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Re: Help with eigs
From: |
Rik |
Subject: |
Re: Help with eigs |
Date: |
Mon, 7 Jan 2019 15:06:28 -0800 |
On 01/07/2019 02:35 PM, John W. Eaton wrote:
> On 1/7/19 4:48 PM, Rik wrote:
>> Marco,
>>
>> I've been working through the static analyzer warnings about the Octave
>> code base and I ran in to a bit of trouble with eigs.
>>
>> A sample warning is
>>
>> __eigs__.cc (369) V550 An odd precise comparison: tmp.double_value() !=
>> 0.0. It's probably better to use a comparison with defined precision:
>> fabs(A - B) > Epsilon.
>>
>> for which the code is
>>
>> tmp = map.getfield ("cholB");
>> if (tmp.is_defined ())
>> cholB = tmp.double_value () != 0.0;
>>
>> Checking the documentation for eigs
>>
>> 'cholB'
>> Flag if 'chol (B)' is passed rather than B. The default is
>> false.
>>
>> So, I thought the input was just a true/false and that I could change the
>> code to
>>
>> cholB = tmp.bool_value ();
>>
>> But now when I run the BIST tests I get
>>
>> octave:1> test eigs
>> ***** testif HAVE_ARPACK, HAVE_UMFPACK
>> A = toeplitz (sparse (1:10));
>> B = toeplitz (sparse ([1, 1], [1, 2], [2, 1], 1, 10));
>> R = chol (B);
>> opts.cholB = R;
>> [v, d] = eigs (A, R, 4, "lm", opts);
>> for i = 1:4
>> assert (A * v(:,i), d(i, i) * B * v(:,i), 1e-12)
>> endfor
>> !!!!! test failed
>> octave_base_value::bool_value(): wrong type argument 'sparse matrix'
>>
>> If I execute the commands individually I find that opts.cholB is not
>> true/false, but a sparse matrix.
>
> It seems wrong to set opts.cholB to the sparse matrix itself here.
>
> The double_value method for a sparse matrix just returns the first (0,0)
> element of the matrix. That's pretty strange, so I'm wondering whether
> this method should be deprecated and removed. There is no corresponding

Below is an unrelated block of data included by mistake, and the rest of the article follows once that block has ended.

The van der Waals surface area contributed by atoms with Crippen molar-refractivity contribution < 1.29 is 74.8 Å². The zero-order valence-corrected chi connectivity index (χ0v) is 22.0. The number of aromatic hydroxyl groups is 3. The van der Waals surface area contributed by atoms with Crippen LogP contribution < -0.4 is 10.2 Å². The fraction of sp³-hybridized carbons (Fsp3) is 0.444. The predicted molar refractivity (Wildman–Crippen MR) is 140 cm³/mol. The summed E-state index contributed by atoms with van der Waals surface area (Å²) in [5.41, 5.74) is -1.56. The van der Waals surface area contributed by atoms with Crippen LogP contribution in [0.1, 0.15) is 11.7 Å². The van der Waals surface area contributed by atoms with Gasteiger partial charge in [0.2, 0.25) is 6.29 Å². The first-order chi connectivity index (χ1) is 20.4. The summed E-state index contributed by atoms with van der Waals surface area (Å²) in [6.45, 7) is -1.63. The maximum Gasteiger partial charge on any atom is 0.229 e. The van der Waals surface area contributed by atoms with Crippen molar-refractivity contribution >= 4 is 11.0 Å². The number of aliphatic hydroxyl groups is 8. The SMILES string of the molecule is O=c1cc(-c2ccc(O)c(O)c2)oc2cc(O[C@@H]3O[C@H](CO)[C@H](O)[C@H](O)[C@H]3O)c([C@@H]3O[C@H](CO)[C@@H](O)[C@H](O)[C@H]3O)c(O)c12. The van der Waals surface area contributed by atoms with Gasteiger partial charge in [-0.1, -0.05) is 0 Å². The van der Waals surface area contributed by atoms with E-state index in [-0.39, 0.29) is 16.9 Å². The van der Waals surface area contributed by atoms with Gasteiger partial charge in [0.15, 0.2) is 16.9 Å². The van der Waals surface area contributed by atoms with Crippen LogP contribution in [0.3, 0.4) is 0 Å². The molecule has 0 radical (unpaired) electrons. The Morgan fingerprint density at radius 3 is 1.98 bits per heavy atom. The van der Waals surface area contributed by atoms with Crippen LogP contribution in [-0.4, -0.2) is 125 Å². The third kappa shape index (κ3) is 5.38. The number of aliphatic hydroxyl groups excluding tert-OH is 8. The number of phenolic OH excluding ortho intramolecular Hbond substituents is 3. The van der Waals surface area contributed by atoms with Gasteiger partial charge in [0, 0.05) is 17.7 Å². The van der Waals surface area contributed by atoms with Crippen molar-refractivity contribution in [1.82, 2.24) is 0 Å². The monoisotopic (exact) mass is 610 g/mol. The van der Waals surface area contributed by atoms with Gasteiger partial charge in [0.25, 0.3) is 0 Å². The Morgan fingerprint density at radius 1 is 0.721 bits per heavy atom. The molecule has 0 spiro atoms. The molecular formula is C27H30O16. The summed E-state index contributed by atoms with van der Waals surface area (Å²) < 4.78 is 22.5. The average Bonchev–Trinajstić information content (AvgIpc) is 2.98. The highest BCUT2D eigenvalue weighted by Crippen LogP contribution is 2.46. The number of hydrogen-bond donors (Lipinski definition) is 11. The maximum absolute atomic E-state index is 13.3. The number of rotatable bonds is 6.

> bool_value method for sparse matrices, so you get the error.
>
> But if the intent of this code is correct, the opts.cholB setting would
> need to be
>
> opts.cholB = R(0,0) != 0;
>
> to avoid changing the meaning. And that seems odd. Is there something
> special about chol(B) having a non-zero first element? If this really
> was intended, it would be helpful to have a comment explaining why. And
> to still use this code to make the intent explicit rather than passing R
> and relying on the double_value method to extract the first element.
That's why I think this has a simple fix of replacing 'R' with "true"
because the other interpretation, that the first value of the matrix is
somehow exceedingly significant, doesn't make sense.
>
> BTW, this warning from the static analyzer tool thing can generate a lot
> of noise. There's nothing essentially wrong with testing a floating
> point value is exactly zero (or not).
I agree that this particular warning produces a lot of false positives to
work through. In this case it was useful for detecting something funny,
but most of the time it is noise.
--Rik